It can be easy to slip into a routine of making funny faces and cooing at newborn babies, but new research indicates that we’re not giving them enough credit and that they absorb more than we previously though.
Researchers at the University of Manchester recently published a study which found that at just three days old, babies have the ability to pick out individual words in a stream of sounds, even if they don’t understand the meaning.
The team used a painless technique called Near-Infrared Spectroscopy, which allows them to see which parts of the brain are active. By monitoring this while playing audio clips to the babies, they discovered that they’re able to identify individual words even at this young age.
Dr Alissa Ferry, from the higher education institution, commented: “We think this study highlights how sentient newborn babies really are and how much information they are absorbing. That’s quite important for new parents.”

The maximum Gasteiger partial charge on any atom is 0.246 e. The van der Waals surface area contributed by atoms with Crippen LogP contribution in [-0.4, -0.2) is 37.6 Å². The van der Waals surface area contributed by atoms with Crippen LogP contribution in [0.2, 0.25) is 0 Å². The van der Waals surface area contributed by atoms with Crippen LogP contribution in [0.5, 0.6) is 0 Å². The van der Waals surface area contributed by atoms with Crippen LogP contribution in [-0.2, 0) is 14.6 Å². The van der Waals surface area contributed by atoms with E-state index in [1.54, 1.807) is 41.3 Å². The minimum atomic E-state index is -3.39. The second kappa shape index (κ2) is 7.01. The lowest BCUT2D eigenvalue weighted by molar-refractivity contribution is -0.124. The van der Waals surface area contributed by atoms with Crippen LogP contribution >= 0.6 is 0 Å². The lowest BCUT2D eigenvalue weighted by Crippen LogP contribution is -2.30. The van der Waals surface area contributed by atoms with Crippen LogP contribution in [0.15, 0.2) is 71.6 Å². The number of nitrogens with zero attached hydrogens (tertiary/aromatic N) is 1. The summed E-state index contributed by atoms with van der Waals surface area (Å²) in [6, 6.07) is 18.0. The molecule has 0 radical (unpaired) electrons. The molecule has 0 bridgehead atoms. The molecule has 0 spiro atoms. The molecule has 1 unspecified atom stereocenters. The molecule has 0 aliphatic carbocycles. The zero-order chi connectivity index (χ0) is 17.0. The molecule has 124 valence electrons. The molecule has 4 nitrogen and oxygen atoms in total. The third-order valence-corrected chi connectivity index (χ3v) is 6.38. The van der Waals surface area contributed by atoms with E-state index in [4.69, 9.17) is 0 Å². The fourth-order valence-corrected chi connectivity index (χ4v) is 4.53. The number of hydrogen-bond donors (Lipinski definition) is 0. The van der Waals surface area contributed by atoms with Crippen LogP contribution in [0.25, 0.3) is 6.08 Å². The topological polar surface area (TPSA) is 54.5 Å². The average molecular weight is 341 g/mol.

Dr Ana Flo, from the Neurospin Centre in France, which was also involved in the research, explained that the aim of the study is to try and understand how infants first start to make sense of language.
“We have identified two important tools that we are almost certainly born with, that gives them the ability to do this,” she stated.
Parents may also want to consider the findings of recent US study, which found that children’s language learning improved when their parents spoke ‘parentese’ to them.
The main hallmarks of parentese are speaking more slowly, with a higher pitch and exaggerated intonation as well as acoustically exaggerated vowels, WTOP explained.
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